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Ongoing drought in the west, has prompted the Bureau of Reclamation to reconsider how it divides Colorado River water between reservoirs. KNPR's Ky Plaskon reports.
PLASKON: Under the current drought, the lower Colorado River reservoirs are suffering. Officials spend millions to do what's called Chasing the Water, moving services as lake levels drop. Chasing the water has cost Lake Mead National Recreation Area more than 20 million dollars in just 3 years.
PLASKON: Part of the problem is that the Bureau of Reclamation doesn't have a plan for how to manage water when there is a shortage. This meeting is the start of a two year process to develop a calculated plan for releasing and holding back water without severely impacting resources.
MEETING: We could implement some sort of guidelines and they could be sunset or they could be permanent.
PLASKON: The Bureau of Reclamation has a pretty good idea of the impacts because the region has been in a drought, but the Bureau is seeking public comment that will help them prioritize the impacts.
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MEETING: With that said we would like to turn it over to you all.
WARSHECSKI: If drought conditions were to persist boating access to the lakes may have to be discontinued altogether.
PLASKON: Gary WARSHEFSKI Deputy Superintendant of Lake Mead National Recreation Area said boating will always take place on the Colorado River even if Lake Mead were reduced to only a river. While boating activities could be drastically reduced, the Bureau of Reclamation could manage water so that it wouldn't impact too many people according to Larry Doser, Deputy General Manager of the Central Arizona Project.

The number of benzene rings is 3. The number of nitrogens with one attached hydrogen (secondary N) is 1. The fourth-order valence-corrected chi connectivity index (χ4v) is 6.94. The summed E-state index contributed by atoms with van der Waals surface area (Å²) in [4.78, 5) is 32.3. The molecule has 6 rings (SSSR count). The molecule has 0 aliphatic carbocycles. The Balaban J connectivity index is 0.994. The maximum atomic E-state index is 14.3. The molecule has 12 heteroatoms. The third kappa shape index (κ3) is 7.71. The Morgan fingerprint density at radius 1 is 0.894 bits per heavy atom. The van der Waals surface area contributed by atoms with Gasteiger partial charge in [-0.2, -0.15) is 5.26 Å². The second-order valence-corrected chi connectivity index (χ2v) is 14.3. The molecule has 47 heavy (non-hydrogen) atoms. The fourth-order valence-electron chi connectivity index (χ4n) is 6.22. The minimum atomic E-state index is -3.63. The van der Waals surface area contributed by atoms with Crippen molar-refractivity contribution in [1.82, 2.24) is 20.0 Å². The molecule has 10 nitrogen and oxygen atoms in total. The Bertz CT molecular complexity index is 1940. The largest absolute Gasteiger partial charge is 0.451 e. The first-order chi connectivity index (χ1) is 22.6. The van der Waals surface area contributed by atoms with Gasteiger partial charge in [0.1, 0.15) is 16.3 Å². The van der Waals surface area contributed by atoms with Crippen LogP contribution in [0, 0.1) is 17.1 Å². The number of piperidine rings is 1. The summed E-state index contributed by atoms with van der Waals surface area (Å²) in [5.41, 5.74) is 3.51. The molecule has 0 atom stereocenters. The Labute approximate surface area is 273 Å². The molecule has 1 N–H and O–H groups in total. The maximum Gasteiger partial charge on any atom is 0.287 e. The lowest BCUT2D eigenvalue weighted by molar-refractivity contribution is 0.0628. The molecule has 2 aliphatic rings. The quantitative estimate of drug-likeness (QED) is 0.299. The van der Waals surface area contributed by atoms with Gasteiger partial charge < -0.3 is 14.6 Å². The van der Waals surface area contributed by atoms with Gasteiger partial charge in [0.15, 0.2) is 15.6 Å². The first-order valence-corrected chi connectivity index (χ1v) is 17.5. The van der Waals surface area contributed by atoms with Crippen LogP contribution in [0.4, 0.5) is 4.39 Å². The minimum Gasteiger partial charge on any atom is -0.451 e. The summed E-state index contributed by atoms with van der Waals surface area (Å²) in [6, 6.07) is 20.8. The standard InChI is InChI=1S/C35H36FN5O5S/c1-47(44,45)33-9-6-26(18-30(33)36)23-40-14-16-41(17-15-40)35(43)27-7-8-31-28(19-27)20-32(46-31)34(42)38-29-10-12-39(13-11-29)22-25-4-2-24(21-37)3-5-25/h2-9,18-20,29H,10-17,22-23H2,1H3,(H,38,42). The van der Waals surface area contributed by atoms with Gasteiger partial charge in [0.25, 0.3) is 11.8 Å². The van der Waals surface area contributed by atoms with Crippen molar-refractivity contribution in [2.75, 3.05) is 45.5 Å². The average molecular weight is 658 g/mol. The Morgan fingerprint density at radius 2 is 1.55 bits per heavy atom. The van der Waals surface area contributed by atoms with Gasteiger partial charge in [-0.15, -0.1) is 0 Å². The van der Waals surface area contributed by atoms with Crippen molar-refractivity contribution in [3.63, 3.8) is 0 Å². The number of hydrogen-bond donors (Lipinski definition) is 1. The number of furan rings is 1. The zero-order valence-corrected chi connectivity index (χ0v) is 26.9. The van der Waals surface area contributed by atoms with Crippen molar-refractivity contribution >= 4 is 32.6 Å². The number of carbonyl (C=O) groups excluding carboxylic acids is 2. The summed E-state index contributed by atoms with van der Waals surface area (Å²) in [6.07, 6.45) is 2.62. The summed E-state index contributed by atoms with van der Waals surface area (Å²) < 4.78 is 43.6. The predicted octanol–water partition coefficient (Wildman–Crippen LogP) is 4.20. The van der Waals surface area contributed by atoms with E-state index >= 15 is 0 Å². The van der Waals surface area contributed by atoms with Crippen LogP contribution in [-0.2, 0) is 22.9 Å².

DOSER: So they don't cause dramatic impacts to recreation in mid-season and then move to an off season, then try to manage for this period.
PLASKON: Another drastic measure was proposed by Living Rivers, a non-profit organization planning to release a report to congress on the Colorado River this year. David Haskal is Policy Director.
HASKAL: If nothing is done to deal with the accumulated sedimentation the Glen Canyon dam will fail. There is no engineering solution to that. I see people chuckling.
PLASKON: He says sediments collecting behind the reservoir will render the Glen Canyon Dam useless. He estimates that Lake Powell, which is 70 percent below capacity, will never recover from the current drought because of increased demand for water in the southwest. He suggests permanently reducing Lake Powell to a river
DOSER: I would call it ignorant and mis-guided thinking."
PLASKON: But Larry Doser of the Central Arizona Project says the southwest needs the capacity of Lake Powel to retain future surpluses.
DOSER: If we had only had one reservoir that one would have already have been empty so you need full reservoirs that capture reserves that would otherwise be lost.
PLASKON: Both Doser and Haskal agree that the Bureau should better manage the water at both reservoirs to reduce evaporation. Currently more than a million acre feet of water evaporate from the surface of both reservoirs every year. Bureau of Reclamation officials said they considered both the reservoirs essential. Haskal wants them to reconsider.
HASKAL: People who have put all of their stock in a reservoir or a concept like that it is very difficult to get them to admit that they are wrong. Glen Canyon may not have been a mistake when they were built but the situation is different than it is now so we have to look at the situation in the future.
PLASKON: According to his report, citing Bureau of Reclamation statistics and climate related declines in Colorado River flow, demand for water will outstrip supply in 10 years. The Bureau of Reclamation expects to develop its plan by 2007.
Ky Plaskon, News 88-9 KNPR
TAG: The Bureau of Reclamation is accepting comments until the end of next month.
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